Dutch far-right party in turmoil after leader Thierry Baudet quits
Party’s charismatic founder stands down in anti-Semitism row months before election
Forum for Democracy founder Thierry Baudet resigned as party chairman on Monday. Photograph: Robin Utrecht/EPA
A major clear-out is under way in the Dutch ultra-nationalist party, Forum for Democracy, just 48 hours after its charismatic young founder – widely seen as a potential challenger to Geert Wilders as the voice of the right – resigned in a row over anti-Semitism, racism and homophobia.
Founded in 2016 by 37-year-old Thierry Baudet, the party has been beset from the start by constant infighting, and had, ironically, been planning a revitalised challenge to the Rutte governing coalition in the March general election based on popular scepticism about its handling of Covid-19.
What happened instead was total implosion last weekend – reminiscent of Labour’s row with Jeremy Corbyn in Britain – when members of the youth branch were suspended for unacceptable anti-Semitic messaging, and Mr Baudet, criticised for doing too little too late, was forced to stand down.
Mr Baudet resigned as party chairman on Monday, but the bloodletting continued. On Tuesday, he also stood aside as director of election strategy. And on Wednesday, his closest adviser, Freek Jansen, head of the discredited youth wing, was summarily removed from the party’s election list.
Mr Baudet remains one of Forum’s two MPs and will campaign for re-election. However, the second MP, Theo Hiddema – a lawyer elected in 2017 – added to its woes by announcing his immediate departure, saying his political effectiveness was being compromised by issues of “good taste”.
That stinging comment was seen as a reference to the long-running row over posts by some members of the youth wing on the party’s internal messaging boards – which caused outrage when they emerged in public.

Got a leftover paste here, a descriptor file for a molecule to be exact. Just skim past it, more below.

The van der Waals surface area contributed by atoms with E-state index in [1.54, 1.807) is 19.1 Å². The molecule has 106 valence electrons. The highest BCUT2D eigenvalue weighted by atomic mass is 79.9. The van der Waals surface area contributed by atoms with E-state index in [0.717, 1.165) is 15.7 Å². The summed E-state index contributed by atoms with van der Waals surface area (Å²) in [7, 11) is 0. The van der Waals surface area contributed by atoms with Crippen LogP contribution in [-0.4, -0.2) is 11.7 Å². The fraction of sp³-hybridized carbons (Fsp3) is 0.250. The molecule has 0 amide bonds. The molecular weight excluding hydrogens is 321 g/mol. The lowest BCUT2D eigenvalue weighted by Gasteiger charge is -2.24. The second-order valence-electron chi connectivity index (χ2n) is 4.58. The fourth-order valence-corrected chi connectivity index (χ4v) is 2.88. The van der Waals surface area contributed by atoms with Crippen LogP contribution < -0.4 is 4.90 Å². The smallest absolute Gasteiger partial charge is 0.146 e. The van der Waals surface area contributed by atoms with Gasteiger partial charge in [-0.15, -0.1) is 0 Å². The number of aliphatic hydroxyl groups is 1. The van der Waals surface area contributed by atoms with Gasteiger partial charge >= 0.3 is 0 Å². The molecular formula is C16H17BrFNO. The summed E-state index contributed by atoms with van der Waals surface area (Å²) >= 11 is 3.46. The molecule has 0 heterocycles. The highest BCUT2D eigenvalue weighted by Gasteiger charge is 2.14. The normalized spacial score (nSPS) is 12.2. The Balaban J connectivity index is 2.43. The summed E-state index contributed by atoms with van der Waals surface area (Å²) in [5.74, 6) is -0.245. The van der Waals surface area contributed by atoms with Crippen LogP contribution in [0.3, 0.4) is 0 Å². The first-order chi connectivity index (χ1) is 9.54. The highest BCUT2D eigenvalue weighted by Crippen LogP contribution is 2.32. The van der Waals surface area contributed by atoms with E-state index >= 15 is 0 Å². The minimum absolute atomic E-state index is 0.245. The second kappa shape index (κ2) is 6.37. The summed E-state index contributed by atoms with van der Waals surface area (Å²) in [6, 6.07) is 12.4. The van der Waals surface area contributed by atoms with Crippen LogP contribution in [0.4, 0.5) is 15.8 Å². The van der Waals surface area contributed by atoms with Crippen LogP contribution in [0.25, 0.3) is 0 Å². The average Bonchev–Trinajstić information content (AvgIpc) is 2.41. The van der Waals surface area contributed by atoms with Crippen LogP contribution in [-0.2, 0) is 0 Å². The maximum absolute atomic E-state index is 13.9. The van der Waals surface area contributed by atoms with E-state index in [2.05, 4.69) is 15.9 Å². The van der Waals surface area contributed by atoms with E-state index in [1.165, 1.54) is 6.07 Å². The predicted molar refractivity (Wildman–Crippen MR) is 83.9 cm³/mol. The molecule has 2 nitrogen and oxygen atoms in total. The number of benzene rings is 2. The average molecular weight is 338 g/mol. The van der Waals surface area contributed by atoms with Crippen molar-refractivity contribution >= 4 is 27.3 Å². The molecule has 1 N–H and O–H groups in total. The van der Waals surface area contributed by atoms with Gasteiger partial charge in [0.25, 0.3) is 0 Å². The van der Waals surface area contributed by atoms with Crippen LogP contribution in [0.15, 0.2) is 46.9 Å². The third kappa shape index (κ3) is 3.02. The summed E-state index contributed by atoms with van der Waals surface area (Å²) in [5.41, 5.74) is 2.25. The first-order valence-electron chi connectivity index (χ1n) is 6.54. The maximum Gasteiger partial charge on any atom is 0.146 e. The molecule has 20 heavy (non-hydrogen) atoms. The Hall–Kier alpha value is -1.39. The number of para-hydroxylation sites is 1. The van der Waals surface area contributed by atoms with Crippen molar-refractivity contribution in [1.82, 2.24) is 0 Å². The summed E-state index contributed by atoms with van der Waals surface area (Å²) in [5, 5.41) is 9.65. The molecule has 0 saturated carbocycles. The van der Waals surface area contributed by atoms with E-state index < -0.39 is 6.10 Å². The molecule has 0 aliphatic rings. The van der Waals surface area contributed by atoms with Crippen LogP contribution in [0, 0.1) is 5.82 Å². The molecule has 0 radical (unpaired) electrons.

Without rehearsing the offensive comments in detail, some linked Jews and paedophilia, others suggested that Jews forced women “into pornography”, while one observed that “national socialism had the best economic formula ever”.
‘Trial by media’
Rather than denounce the posts, Mr Baudet complained of “trial by media”, announcing an internal investigation while sceptics demanded “a total clear-out of the youth organisation” as far in advance of the election as possible.
It may be too late four months from polling day, however. Deputy chairman Lennart van der Linden will replace Mr Baudet for the transition. Joost Eerdemans, formerly a Rotterdam city executive and MP with the late Pim Fortuyn’s party, is tipped as a possible leader.
Mr Eerdemans will certainly have an unenviable task to live up to Mr Baudet’s formidable self-promotion.
A PhD in history from Leiden University, Mr Baudet once seriously described himself as “the most important intellectual in the Netherlands”, espousing a Trump-style “Dutch First” policy opposed to immigration, the EU and the euro.
His opponents will benefit most from his departure. Mr Wilders will see less chance of the right-wing vote being seriously split. Prime minister Mark Rutte will regard a lone credible right-wing threat from Mr Wilders as business as usual.